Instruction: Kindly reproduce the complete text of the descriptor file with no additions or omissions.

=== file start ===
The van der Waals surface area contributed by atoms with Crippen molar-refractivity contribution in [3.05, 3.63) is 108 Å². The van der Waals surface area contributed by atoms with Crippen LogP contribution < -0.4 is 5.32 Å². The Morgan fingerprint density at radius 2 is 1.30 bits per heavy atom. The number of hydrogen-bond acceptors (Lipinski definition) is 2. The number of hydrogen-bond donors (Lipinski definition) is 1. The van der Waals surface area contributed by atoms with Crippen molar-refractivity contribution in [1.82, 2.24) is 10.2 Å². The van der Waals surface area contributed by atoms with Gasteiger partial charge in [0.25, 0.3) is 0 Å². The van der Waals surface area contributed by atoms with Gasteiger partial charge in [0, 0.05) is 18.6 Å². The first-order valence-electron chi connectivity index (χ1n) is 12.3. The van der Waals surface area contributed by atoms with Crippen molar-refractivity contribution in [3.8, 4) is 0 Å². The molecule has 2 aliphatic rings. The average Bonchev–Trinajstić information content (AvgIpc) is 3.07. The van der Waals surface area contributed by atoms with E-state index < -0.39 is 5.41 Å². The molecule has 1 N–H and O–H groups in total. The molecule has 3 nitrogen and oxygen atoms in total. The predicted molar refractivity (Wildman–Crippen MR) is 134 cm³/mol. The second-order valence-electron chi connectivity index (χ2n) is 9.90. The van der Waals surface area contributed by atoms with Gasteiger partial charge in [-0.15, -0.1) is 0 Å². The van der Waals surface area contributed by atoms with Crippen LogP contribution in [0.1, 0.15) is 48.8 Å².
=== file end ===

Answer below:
The van der Waals surface area contributed by atoms with Crippen molar-refractivity contribution in [3.05, 3.63) is 108 Å². The van der Waals surface area contributed by atoms with Crippen LogP contribution < -0.4 is 5.32 Å². The Morgan fingerprint density at radius 2 is 1.30 bits per heavy atom. The number of hydrogen-bond acceptors (Lipinski definition) is 2. The number of hydrogen-bond donors (Lipinski definition) is 1. The van der Waals surface area contributed by atoms with Crippen molar-refractivity contribution in [1.82, 2.24) is 10.2 Å². The van der Waals surface area contributed by atoms with Gasteiger partial charge in [0.25, 0.3) is 0 Å². The van der Waals surface area contributed by atoms with Gasteiger partial charge in [0, 0.05) is 18.6 Å². The first-order valence-electron chi connectivity index (χ1n) is 12.3. The van der Waals surface area contributed by atoms with Crippen molar-refractivity contribution in [3.8, 4) is 0 Å². The molecule has 2 aliphatic rings. The average Bonchev–Trinajstić information content (AvgIpc) is 3.07. The van der Waals surface area contributed by atoms with E-state index < -0.39 is 5.41 Å². The molecule has 1 N–H and O–H groups in total. The molecule has 3 nitrogen and oxygen atoms in total. The predicted molar refractivity (Wildman–Crippen MR) is 134 cm³/mol. The second-order valence-electron chi connectivity index (χ2n) is 9.90. The van der Waals surface area contributed by atoms with Gasteiger partial charge in [-0.15, -0.1) is 0 Å². The van der Waals surface area contributed by atoms with Crippen LogP contribution in [0.1, 0.15) is 48.8 Å².